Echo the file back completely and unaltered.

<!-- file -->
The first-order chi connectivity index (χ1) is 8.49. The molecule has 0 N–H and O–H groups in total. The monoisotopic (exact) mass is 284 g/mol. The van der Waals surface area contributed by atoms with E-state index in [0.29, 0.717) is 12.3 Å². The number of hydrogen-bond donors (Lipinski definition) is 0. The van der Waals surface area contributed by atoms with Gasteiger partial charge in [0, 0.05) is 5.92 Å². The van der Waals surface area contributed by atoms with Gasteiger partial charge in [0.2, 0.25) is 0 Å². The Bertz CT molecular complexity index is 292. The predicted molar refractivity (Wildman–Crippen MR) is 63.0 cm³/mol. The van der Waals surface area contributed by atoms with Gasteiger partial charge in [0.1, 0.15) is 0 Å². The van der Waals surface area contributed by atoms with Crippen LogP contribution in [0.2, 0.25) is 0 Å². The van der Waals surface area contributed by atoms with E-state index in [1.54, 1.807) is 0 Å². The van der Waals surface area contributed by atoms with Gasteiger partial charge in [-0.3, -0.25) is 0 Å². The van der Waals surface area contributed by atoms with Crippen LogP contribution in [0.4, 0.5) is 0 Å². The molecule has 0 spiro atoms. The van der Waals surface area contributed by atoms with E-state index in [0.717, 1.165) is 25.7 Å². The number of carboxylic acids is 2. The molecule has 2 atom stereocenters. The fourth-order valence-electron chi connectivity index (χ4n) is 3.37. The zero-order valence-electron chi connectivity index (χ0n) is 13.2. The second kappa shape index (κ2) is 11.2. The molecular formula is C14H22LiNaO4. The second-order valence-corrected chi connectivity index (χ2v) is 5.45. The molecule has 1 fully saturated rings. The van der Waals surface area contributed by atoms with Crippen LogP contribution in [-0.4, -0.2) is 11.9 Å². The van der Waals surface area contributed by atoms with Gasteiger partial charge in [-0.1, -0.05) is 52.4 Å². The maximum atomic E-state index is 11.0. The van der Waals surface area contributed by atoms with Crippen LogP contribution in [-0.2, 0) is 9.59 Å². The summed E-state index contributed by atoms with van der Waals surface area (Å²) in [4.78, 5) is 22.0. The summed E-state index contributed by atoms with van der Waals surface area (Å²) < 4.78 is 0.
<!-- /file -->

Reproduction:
The first-order chi connectivity index (χ1) is 8.49. The molecule has 0 N–H and O–H groups in total. The monoisotopic (exact) mass is 284 g/mol. The van der Waals surface area contributed by atoms with E-state index in [0.29, 0.717) is 12.3 Å². The number of hydrogen-bond donors (Lipinski definition) is 0. The van der Waals surface area contributed by atoms with Gasteiger partial charge in [0, 0.05) is 5.92 Å². The van der Waals surface area contributed by atoms with Gasteiger partial charge in [0.2, 0.25) is 0 Å². The Bertz CT molecular complexity index is 292. The predicted molar refractivity (Wildman–Crippen MR) is 63.0 cm³/mol. The van der Waals surface area contributed by atoms with Gasteiger partial charge in [0.1, 0.15) is 0 Å². The van der Waals surface area contributed by atoms with Crippen LogP contribution in [0.2, 0.25) is 0 Å². The van der Waals surface area contributed by atoms with E-state index in [1.54, 1.807) is 0 Å². The van der Waals surface area contributed by atoms with Gasteiger partial charge in [-0.3, -0.25) is 0 Å². The van der Waals surface area contributed by atoms with Crippen LogP contribution in [0.4, 0.5) is 0 Å². The molecule has 0 spiro atoms. The van der Waals surface area contributed by atoms with E-state index in [0.717, 1.165) is 25.7 Å². The number of carboxylic acids is 2. The molecule has 2 atom stereocenters. The fourth-order valence-electron chi connectivity index (χ4n) is 3.37. The zero-order valence-electron chi connectivity index (χ0n) is 13.2. The second kappa shape index (κ2) is 11.2. The molecular formula is C14H22LiNaO4. The second-order valence-corrected chi connectivity index (χ2v) is 5.45. The molecule has 1 fully saturated rings. The van der Waals surface area contributed by atoms with Crippen LogP contribution in [-0.4, -0.2) is 11.9 Å². The van der Waals surface area contributed by atoms with Gasteiger partial charge in [-0.1, -0.05) is 52.4 Å². The maximum atomic E-state index is 11.0. The van der Waals surface area contributed by atoms with Crippen LogP contribution in [-0.2, 0) is 9.59 Å². The summed E-state index contributed by atoms with van der Waals surface area (Å²) in [4.78, 5) is 22.0. The summed E-state index contributed by atoms with van der Waals surface area (Å²) < 4.78 is 0.